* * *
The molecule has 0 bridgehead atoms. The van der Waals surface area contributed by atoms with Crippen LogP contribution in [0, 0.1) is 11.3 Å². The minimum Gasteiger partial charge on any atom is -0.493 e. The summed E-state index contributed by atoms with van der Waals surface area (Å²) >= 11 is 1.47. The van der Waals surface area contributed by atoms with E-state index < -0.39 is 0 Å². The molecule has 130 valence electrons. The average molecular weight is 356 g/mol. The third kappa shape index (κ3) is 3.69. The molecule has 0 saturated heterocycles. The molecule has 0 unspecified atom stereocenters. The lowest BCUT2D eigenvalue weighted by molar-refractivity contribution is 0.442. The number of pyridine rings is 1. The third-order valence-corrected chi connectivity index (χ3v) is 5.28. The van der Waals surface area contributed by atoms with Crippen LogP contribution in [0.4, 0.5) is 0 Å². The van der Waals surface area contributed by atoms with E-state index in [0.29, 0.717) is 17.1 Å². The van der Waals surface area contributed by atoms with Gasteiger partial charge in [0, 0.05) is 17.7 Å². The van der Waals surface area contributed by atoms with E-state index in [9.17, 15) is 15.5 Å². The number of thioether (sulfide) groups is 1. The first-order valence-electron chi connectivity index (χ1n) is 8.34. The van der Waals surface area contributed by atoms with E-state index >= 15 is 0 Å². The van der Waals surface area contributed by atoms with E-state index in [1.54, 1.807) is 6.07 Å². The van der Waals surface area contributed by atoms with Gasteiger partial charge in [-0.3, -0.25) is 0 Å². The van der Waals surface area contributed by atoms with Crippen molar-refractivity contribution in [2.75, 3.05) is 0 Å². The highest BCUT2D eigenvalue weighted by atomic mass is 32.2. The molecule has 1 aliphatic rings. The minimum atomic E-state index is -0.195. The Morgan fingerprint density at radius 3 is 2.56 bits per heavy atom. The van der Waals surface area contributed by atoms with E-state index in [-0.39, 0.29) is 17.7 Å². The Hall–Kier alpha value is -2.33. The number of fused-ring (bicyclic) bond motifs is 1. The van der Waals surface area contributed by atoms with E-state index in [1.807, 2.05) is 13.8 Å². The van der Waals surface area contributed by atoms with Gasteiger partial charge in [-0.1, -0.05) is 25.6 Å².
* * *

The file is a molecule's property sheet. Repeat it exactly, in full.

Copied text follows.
The molecule has 0 bridgehead atoms. The van der Waals surface area contributed by atoms with Crippen LogP contribution in [0, 0.1) is 11.3 Å². The minimum Gasteiger partial charge on any atom is -0.493 e. The summed E-state index contributed by atoms with van der Waals surface area (Å²) >= 11 is 1.47. The van der Waals surface area contributed by atoms with E-state index < -0.39 is 0 Å². The molecule has 130 valence electrons. The average molecular weight is 356 g/mol. The third kappa shape index (κ3) is 3.69. The molecule has 0 saturated heterocycles. The molecule has 0 unspecified atom stereocenters. The lowest BCUT2D eigenvalue weighted by molar-refractivity contribution is 0.442. The number of pyridine rings is 1. The third-order valence-corrected chi connectivity index (χ3v) is 5.28. The van der Waals surface area contributed by atoms with Crippen LogP contribution in [0.4, 0.5) is 0 Å². The van der Waals surface area contributed by atoms with E-state index in [0.29, 0.717) is 17.1 Å². The van der Waals surface area contributed by atoms with Gasteiger partial charge in [0, 0.05) is 17.7 Å². The van der Waals surface area contributed by atoms with E-state index in [9.17, 15) is 15.5 Å². The number of thioether (sulfide) groups is 1. The first-order valence-electron chi connectivity index (χ1n) is 8.34. The van der Waals surface area contributed by atoms with E-state index >= 15 is 0 Å². The van der Waals surface area contributed by atoms with E-state index in [1.54, 1.807) is 6.07 Å². The van der Waals surface area contributed by atoms with Gasteiger partial charge in [-0.3, -0.25) is 0 Å². The van der Waals surface area contributed by atoms with Crippen molar-refractivity contribution in [2.75, 3.05) is 0 Å². The highest BCUT2D eigenvalue weighted by atomic mass is 32.2. The molecule has 1 aliphatic rings. The minimum atomic E-state index is -0.195. The Morgan fingerprint density at radius 3 is 2.56 bits per heavy atom. The van der Waals surface area contributed by atoms with E-state index in [-0.39, 0.29) is 17.7 Å². The Hall–Kier alpha value is -2.33. The number of fused-ring (bicyclic) bond motifs is 1. The van der Waals surface area contributed by atoms with E-state index in [1.807, 2.05) is 13.8 Å². The van der Waals surface area contributed by atoms with Gasteiger partial charge in [-0.1, -0.05) is 25.6 Å².